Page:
Cease or prohibit mobile midwater (pelagic) fishing gears
Overall effectiveness category Awaiting assessment
Number of studies: 1
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Background information and definitions
Mobile midwater (pelagic) fishing gears are nets deployed in the water column above the seabed, typically used to catch pelagic fish species such as herrings Clupeidae, tunas Thunnus spp. and salmon Salmonidae. They include midwater trawls and semi-mobile gears such as purse seines, ring nets and pelagic drift nets. Mobile pelagic gears are generally considered less damaging to seabed habitats than towed bottom fishing gears as they do not purposefully contact the seabed and thus the impact is reduced. However, they are still capable of catching large numbers of fish of both target and non-target species, and accidental contact with seabed features may still occur. Ceasing or prohibiting fishing with mobile pelagic fishing gears may reduce overall fishing effort and fishing mortality in an area, and subsequently reduce the effects on fish populations.
Supporting evidence from individual studies
A replicated, before-and-after study in 1980–1994 of four Norwegian rivers draining to the Norwegian Sea (Jensen et al. 1999) found that in the five years following a ban on drift netting in a coastal fishery, there were increases in the catch abundance and weights of young (one-sea winter) Atlantic salmon Salmo salar returning to rivers, but fewer changes for multi-sea-winter salmon. In three of four rivers, overall numbers of grilse (young salmon returning from the sea to fresh water for the first time) were higher in the five years after the ban (after: 500–4,000, before: 80–1,200) and numbers of older, multi-sea-winter salmon were similar (after: 50–3,200 before: 50–3,200). Average weight of grilse increased in all four rivers (after: 1,714–2,340g, before: 1,558–1,996 g), whereas two-sea-winter salmon weights decreased in two (after: 5,769–6,211 g, before: 6,500–6,988) and there were no changes for three-sea-winter salmon (after: 9,075–10,764 g, before: 8,938–10,752 g). In addition, effects of the ban on salmon populations returning to four Russian rivers (outside of the ban area) were found for three rivers draining to the Barents Sea, but not for one draining to the White Sea (see paper for data). A total ban on sea fishing for salmon using drift nets was introduced in Norway in 1989, while other methods such as bag and bend nets continued. Data on catches of salmon (mainly rod and line) for four Norwegian rivers (Repparfjord, Alta, Namsen, Stryn) from 1980–1994 was taken from Norwegian Official Statistics.Study and other actions tested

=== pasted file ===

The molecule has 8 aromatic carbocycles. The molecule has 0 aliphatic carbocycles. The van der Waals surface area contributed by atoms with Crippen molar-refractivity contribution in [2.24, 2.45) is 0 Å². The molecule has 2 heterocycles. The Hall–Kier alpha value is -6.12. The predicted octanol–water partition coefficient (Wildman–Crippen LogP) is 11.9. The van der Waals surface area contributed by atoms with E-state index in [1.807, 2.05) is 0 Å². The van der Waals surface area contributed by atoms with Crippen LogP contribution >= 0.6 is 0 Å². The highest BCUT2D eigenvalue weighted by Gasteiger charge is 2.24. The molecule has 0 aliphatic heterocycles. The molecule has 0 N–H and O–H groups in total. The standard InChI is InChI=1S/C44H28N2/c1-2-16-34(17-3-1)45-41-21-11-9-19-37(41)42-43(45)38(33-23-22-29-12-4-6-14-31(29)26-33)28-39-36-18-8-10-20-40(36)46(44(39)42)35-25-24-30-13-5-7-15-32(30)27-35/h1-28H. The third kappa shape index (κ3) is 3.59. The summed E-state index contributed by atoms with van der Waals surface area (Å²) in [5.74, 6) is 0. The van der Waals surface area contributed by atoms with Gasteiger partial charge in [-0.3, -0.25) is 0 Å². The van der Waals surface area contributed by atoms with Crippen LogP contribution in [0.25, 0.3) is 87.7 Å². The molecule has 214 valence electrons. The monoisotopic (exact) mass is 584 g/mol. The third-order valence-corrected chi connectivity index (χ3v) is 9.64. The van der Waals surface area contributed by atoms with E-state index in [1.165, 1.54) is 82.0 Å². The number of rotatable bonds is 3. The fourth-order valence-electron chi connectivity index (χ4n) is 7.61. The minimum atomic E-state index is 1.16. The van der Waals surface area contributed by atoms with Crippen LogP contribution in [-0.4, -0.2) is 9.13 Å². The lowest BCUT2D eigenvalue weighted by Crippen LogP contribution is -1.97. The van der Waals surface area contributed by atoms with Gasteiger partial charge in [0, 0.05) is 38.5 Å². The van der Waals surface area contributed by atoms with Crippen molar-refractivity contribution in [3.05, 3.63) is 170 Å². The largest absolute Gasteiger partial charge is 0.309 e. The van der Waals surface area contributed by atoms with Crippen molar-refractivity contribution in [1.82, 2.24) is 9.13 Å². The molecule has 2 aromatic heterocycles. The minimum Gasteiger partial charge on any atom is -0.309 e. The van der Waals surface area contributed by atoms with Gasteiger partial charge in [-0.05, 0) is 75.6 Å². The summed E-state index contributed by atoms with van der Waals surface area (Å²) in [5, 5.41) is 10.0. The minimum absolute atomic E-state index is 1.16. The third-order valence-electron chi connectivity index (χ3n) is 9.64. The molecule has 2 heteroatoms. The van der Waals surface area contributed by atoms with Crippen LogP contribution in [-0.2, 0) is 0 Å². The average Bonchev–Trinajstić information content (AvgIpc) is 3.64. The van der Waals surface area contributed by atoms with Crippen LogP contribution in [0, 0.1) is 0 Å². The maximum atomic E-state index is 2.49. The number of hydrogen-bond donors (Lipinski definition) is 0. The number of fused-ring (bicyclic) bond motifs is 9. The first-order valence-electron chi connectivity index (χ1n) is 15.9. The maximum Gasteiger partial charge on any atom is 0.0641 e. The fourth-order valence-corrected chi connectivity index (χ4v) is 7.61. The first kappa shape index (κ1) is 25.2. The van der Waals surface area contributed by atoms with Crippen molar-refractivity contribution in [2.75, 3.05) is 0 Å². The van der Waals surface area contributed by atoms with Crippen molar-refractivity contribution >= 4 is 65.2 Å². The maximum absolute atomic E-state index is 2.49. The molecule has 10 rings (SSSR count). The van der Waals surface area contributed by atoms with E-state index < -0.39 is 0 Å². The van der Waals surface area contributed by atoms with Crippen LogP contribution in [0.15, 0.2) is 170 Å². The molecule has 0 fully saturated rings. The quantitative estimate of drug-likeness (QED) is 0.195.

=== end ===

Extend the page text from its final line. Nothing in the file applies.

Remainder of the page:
Referenced paperJensen A.J., Zubchenko A.V., Heggberget T.G., Hvidsten N.A., Johnsen B.O., Kuzmin O., Loesnko A.A., Lund R.A., Martynov V.G., Nꬱsje T.F., Sharov A.F. & Økland F. (1999) Cessation of the Norwegian drift net fishery: changes observed in Norwegian and Russian populations of Atlantic salmon. ICES Journal of Marine Science, 56, 84-95.
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This Action forms part of the Action Synopsis:Marine Fish Conservation